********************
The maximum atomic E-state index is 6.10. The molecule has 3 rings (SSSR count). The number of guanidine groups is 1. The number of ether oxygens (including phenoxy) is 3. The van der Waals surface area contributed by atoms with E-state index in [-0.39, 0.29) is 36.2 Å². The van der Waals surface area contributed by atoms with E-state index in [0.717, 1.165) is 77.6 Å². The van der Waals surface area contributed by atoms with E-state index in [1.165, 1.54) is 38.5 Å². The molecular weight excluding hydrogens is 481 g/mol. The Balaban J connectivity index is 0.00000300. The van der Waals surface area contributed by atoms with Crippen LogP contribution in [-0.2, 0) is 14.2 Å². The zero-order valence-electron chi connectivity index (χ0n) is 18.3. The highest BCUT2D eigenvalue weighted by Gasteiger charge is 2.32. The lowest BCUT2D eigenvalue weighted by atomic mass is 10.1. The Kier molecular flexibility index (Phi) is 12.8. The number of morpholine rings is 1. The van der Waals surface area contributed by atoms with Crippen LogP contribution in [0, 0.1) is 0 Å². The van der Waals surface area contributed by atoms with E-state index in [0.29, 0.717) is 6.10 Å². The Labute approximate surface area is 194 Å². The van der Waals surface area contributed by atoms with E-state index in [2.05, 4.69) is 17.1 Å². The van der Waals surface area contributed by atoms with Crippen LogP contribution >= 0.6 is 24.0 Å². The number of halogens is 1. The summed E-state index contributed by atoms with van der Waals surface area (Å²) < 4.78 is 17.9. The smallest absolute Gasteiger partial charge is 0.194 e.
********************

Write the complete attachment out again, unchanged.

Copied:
The maximum atomic E-state index is 6.10. The molecule has 3 rings (SSSR count). The number of guanidine groups is 1. The number of ether oxygens (including phenoxy) is 3. The van der Waals surface area contributed by atoms with E-state index in [-0.39, 0.29) is 36.2 Å². The van der Waals surface area contributed by atoms with E-state index in [0.717, 1.165) is 77.6 Å². The van der Waals surface area contributed by atoms with E-state index in [1.165, 1.54) is 38.5 Å². The molecular weight excluding hydrogens is 481 g/mol. The Balaban J connectivity index is 0.00000300. The van der Waals surface area contributed by atoms with Crippen LogP contribution in [-0.2, 0) is 14.2 Å². The zero-order valence-electron chi connectivity index (χ0n) is 18.3. The highest BCUT2D eigenvalue weighted by Gasteiger charge is 2.32. The lowest BCUT2D eigenvalue weighted by atomic mass is 10.1. The Kier molecular flexibility index (Phi) is 12.8. The number of morpholine rings is 1. The van der Waals surface area contributed by atoms with Crippen LogP contribution in [0, 0.1) is 0 Å². The van der Waals surface area contributed by atoms with E-state index in [0.29, 0.717) is 6.10 Å². The Labute approximate surface area is 194 Å². The van der Waals surface area contributed by atoms with E-state index in [2.05, 4.69) is 17.1 Å². The van der Waals surface area contributed by atoms with Crippen LogP contribution >= 0.6 is 24.0 Å². The number of halogens is 1. The summed E-state index contributed by atoms with van der Waals surface area (Å²) < 4.78 is 17.9. The smallest absolute Gasteiger partial charge is 0.194 e.